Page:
The information in each of the windows is mapped to a particular side of the cube in the 3-D interface gaming environment. In one embodiment, a user of the 3-D interface may be able manipulate the mapping of the game windows. For example, a user may be able to exchange the position of various game windows such as exchanging the position of windows 811 and window 812 (see FIG. 9). When the game windows are exchanged, the 3-D interface may appear to rotate or move in some manner and other game windows may appear on the display screen while other windows may move off of the display screen. As another example, when the mapping is changed, the game windows may be re-rendered with the game information in each of the windows swapped.

Game window 816 is used to convey game window information about active game windows on the display screen 802. An “active game window” is a game window that may be operated actively by a user of the gaming machine. The user may use an input mechanism on the gaming machine such as a touch screen or mouse with cursor 803 to select a window for activation. In FIG. 8, the active game window is 811 which is being used to present a tutorial for playing a card game. Game 816 indicates that the tutorial is for “Pai gow poker.” The user may move a cursor over different game windows in the 3-D game interface to obtain information about each game window. For instance, when the cursor 803 is moved from game window 811 to game window 812, the information in the game information window 816 may change to indicate that game window 812 is a slot game.

In one embodiment, the game windows may contain shared information. For instance, the multi-hand card game window 808 may be a shared game where each of the three card hands is played by a different player and the players are competing against one another. Therefore, the game window 808 may be used to participate in a card game tournament but also engage in other activities while watching the activities occurring in the game tournament. As another example, two players may be able to compete in a game of checkers. In another example, the bonus game 814 window may display a bonus game that is triggered by the activities of multiple players linked together on different gaming machines. Further, the bonus game may be visible to each of the players participating in the bonus game.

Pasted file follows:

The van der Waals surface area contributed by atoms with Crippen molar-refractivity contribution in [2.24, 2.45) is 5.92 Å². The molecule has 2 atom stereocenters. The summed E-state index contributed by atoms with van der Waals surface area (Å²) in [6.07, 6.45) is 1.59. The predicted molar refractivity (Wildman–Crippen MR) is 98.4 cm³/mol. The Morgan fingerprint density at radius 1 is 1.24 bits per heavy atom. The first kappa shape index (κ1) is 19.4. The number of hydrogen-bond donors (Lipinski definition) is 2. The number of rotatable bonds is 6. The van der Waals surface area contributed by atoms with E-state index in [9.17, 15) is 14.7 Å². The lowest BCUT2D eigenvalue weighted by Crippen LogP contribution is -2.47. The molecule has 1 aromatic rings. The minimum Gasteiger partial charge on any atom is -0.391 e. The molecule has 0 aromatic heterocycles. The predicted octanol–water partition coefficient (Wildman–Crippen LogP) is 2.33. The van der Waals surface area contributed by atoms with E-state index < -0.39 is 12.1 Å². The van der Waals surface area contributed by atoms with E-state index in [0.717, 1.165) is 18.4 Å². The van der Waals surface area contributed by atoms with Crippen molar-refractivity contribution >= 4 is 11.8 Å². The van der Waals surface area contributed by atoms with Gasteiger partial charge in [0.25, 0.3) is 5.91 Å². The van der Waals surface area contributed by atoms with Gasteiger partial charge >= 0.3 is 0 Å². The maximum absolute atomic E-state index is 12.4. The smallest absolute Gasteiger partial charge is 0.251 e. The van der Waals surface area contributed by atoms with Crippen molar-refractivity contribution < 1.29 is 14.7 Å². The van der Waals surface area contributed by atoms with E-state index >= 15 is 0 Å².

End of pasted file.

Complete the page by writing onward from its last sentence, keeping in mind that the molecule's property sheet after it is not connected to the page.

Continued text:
The players playing the shared game may be participating via different gaming machines. To share the game, the gaming machines may be linked via a local area network, a wide area network or combinations thereof. A remote gaming device in communication with a group of gaming machines, such as game sharing server or a tournament game server, may also be used to enable game sharing between groups of gaming machines.

Updates of game windows may occur in a simultaneous manner. Thus, while a game player is using a first game window, information in other game windows may be updated. For instance, while the game player is watching the tutorial in game window 811 updates of the multi-hand card game window 808, such as cards being dealt, may be occurring. As another example, a live video feed such as sporting event may be viewed in one of the game windows. As the live video feed is continually updated, the game player may play a game of chance in one of the other game windows.

In another embodiment, the multi-hand card game in the multi-hand card game window 808 may be a multi-hand poker game. The multi-hand poker game may be rendered in a 3-D multi-hand poker hand gaming environment. The number of hands rendered may range from 1 to a very large number of hands (e.g. millions) However, a thousand poker hands may be a practical upper limit. In this game, the player may select the number of hands to be played by betting. The player may select coins (wager amount) per hand and increment the bet until the player reaches the desired number of hands or all the hands available for betting (e.g. the maximum number) have been selected. The maximum number of hands available for betting may be some reasonable limit, such as 1000. The maximum number of hands can be set in the gaming machine such is in the game configuration or paytable configuration.

In one embodiment of the multi-hand poker game generated in a 3-D gaming environment, the player initiates a game and a first hand consisting of five cards is dealt with the types of cards showing (e.g. face card or number card as well as a suit). The remaining hands are dealt showing only card backs. When the player holds a card, the other hands show the same hold cards, When a player unholds, the other hands unhold. When the player selects redraw, the hands all start drawing the new cards from unique decks (with the original hold cards removed from all of them). To display the game, a virtual camera could fly over each of hands as they are being rendered to generate an effect similar to the text at the beginning of the “Star Wars” movies (e.g. the hands appear to be scrolling up the screen in “space”, shrinking and disappearing into the horizon as the hands move farther away. Once the virtual camera reaches the last hand, it can reset to the main hand i.e., the original dealt hand, which now has its own unique rendered cards. The user could also manually control the camera to review the cards, or start playing again. In addition, the cards could be displayed in multiple game windows of the 3-D interface 800.

In FIG. 9, another embodiment of the 3-D interface 800 is shown. The cubic arrangement of the windows has been reduced in size in the display screen 802 as compared to FIG. 8. An important advantage of the present invention is the ability to scale objects (either larger or smaller) and then render objects in the virtual gaming environment with proper perspective. When 2-D objects are scaled by any significant amount, the scaling can distort the rendered objects reducing the quality of any graphics presentation using the scaled 2-D object.